The air hasn’t quite cleared

Tarjei Kidd Olsen

While China’s dramatic last-minute measures to cut pollution during the Beijing Olympics grabbed headlines, a little publicised Norwegian project in Guizhou province shows just how difficult it will be to make lasting changes. The project appears to have made some real headway in Zunyi — one of China’s most polluted cities about 1,600 km south-west of Beijing in Guizhou, one of China’s poorest provinces — but a new report shows that donor incompetence, local corruption, and China’s economic rise pose serious challenges.

Spearheaded by the Norwegian Pollution Control Authority in cooperation with the Environmental Protection Bureau (EPB) in Zunyi, the project focuses on training pollution monitors and improving information management at the EPB, as well as raising awareness among large industrial polluters. “Zunyi has high levels of industrial activity and serious problems with pollution that need to be dealt with. It was decided to embark on this project as the local environmental authorities had very little capacity or skills to handle the problems themselves,” Hans Olav Ibrekk at Norway’s development agency Norad said.

Ibrekk and two of his colleagues have written a report on the project in Zunyi, which is due to finish at the end of September following a three-year run. “The main focus has been on training the inspectors to do a better job when examining local factories. This has involved everything from equipping them with simple measuring instruments to refocusing their attention on the production process as a whole instead of just the pollution that comes out of the pipes,” Ibrekk said.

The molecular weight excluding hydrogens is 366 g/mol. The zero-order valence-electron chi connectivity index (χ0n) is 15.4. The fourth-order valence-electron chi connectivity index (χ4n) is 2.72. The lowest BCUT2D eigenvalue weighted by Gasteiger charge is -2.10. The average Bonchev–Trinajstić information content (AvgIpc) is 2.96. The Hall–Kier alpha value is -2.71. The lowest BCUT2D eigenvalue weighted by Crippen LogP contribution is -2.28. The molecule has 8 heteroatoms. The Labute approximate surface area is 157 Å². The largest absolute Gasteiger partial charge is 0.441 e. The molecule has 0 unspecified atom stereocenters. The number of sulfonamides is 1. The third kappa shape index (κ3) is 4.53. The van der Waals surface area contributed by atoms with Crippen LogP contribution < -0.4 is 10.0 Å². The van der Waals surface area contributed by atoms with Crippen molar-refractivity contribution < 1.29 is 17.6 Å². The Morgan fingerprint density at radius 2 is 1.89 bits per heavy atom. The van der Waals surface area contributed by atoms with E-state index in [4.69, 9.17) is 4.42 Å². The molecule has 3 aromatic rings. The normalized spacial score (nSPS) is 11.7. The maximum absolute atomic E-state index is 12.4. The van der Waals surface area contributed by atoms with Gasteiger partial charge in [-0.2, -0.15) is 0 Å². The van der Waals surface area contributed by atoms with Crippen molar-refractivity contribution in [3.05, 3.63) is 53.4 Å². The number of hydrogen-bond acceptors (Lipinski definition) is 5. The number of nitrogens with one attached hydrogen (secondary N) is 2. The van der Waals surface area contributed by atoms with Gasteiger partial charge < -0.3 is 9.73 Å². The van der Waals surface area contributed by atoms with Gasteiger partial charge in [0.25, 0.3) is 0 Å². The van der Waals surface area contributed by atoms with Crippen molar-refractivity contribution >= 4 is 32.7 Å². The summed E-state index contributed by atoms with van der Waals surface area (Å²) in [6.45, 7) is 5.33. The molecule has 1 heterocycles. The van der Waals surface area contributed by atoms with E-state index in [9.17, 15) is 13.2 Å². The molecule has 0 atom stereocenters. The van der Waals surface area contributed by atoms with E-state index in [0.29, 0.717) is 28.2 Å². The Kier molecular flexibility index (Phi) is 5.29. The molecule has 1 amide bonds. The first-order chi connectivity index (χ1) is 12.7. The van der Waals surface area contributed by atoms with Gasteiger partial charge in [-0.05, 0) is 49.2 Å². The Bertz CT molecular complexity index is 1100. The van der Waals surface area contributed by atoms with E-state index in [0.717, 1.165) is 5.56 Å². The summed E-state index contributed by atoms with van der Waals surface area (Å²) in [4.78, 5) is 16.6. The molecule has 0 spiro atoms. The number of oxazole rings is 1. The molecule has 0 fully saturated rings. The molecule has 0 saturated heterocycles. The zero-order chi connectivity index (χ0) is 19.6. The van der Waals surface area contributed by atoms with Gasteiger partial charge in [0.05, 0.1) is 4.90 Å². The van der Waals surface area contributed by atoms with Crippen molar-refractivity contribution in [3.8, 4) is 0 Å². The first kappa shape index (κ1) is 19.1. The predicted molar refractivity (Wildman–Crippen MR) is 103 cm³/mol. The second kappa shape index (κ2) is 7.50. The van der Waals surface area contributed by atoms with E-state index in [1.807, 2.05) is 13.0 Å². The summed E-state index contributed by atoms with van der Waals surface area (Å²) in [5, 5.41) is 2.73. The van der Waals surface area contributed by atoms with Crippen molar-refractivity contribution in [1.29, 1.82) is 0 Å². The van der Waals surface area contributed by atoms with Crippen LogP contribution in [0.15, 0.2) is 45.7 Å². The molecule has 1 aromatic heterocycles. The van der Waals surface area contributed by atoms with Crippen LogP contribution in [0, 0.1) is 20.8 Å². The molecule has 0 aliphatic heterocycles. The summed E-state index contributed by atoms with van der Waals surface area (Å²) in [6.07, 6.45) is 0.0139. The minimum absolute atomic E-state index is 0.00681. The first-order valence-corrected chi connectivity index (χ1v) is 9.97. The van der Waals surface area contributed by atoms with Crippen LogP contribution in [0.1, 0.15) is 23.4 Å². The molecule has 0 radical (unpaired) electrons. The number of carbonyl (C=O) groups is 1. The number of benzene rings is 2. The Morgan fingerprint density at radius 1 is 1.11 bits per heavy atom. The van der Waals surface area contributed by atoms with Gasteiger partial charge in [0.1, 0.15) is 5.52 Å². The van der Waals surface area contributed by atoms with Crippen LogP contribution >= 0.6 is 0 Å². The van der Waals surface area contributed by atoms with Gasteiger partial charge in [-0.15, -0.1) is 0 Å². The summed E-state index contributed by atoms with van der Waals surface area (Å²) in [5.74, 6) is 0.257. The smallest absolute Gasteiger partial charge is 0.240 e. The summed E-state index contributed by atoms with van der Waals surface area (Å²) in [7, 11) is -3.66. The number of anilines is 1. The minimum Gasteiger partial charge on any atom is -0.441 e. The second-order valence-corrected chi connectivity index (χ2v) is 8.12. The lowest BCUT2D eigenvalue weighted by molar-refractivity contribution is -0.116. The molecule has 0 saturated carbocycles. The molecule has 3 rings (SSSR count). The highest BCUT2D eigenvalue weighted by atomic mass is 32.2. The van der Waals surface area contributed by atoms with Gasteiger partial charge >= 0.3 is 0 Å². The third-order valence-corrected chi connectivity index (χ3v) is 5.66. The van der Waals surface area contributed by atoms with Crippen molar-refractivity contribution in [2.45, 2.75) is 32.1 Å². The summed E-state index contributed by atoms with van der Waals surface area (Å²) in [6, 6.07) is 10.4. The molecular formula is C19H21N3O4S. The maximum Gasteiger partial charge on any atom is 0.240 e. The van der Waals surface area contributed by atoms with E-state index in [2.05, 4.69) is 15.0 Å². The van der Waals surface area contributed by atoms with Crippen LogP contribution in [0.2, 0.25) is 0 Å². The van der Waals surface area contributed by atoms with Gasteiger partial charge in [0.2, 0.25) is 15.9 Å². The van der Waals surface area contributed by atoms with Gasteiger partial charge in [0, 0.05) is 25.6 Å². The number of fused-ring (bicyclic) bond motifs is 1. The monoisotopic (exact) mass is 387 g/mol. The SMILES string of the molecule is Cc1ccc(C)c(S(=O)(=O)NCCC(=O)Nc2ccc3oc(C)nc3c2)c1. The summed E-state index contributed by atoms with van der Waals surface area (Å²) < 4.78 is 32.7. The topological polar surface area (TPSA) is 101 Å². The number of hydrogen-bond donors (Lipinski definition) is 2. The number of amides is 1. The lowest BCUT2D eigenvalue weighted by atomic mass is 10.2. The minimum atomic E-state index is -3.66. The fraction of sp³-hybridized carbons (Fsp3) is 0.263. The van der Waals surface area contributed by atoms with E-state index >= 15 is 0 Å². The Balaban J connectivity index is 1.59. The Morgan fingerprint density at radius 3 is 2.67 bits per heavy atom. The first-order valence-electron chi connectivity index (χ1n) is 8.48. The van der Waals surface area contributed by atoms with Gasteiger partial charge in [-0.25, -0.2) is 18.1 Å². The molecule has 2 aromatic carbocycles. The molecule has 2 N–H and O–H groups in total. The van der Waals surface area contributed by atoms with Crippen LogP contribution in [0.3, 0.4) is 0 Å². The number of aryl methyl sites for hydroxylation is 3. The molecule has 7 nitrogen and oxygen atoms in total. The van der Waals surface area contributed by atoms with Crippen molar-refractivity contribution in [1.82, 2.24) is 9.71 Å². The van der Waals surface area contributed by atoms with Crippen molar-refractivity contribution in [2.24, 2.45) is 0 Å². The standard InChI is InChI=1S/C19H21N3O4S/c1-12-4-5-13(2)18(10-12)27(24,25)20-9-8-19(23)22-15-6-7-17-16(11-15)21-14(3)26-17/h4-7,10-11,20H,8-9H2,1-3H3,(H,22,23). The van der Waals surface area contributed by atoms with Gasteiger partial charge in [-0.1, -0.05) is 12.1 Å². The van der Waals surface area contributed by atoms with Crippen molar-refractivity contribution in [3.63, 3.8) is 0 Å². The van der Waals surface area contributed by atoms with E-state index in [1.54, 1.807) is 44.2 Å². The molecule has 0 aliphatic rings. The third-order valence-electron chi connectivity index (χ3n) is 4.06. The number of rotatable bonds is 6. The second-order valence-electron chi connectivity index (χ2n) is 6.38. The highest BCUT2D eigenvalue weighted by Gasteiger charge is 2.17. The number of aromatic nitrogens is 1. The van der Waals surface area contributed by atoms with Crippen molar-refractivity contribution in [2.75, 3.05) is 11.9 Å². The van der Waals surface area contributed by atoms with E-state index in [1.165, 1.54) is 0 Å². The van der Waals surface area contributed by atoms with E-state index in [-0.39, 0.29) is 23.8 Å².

The hope is that by pushing factories to focus on the production process, they will be able to reduce pollution more effectively than if they simply try to filter the pollutants as they are released into the sea and air. “It’s about making better use of chemicals, saving electricity, reducing emissions, and generally making the process more effective,” he said.

Despite the progress that has been achieved, the Norad report shows that the project has also been hampered by a series of weaknesses. One of the most serious issues relates to the lack of a proper exit strategy. Such a strategy should ensure that everything that has been learned by the environmental authorities will not simply be confined to the 20 inspectors that have been trained by Norway.

The long-term goal is that the lessons of the project will be spread further afield than Zunyi, but the inspectors in the other EPBs in Guizhou — around 50 according to the report — have only received very basic training. This is particularly problematic as the 20 inspectors that have been schooled have not been taught as per the ‘train-the-trainer’ approach.

The problems are not confined to the project itself, however. Chinese corruption is also a challenge. While improved reporting mechanisms have made it easier for the inspectors in Zunyi to catch and fine those that do not comply with environmental regulations, it is unclear to what extent this is enough to make well-connected polluters clean up their act. “There is a real danger here. As some of these factories are state-owned, with cosy relationships with local administrators and inspectors, it is not clear that they will be fined, or will care about it,” Ibrekk warned.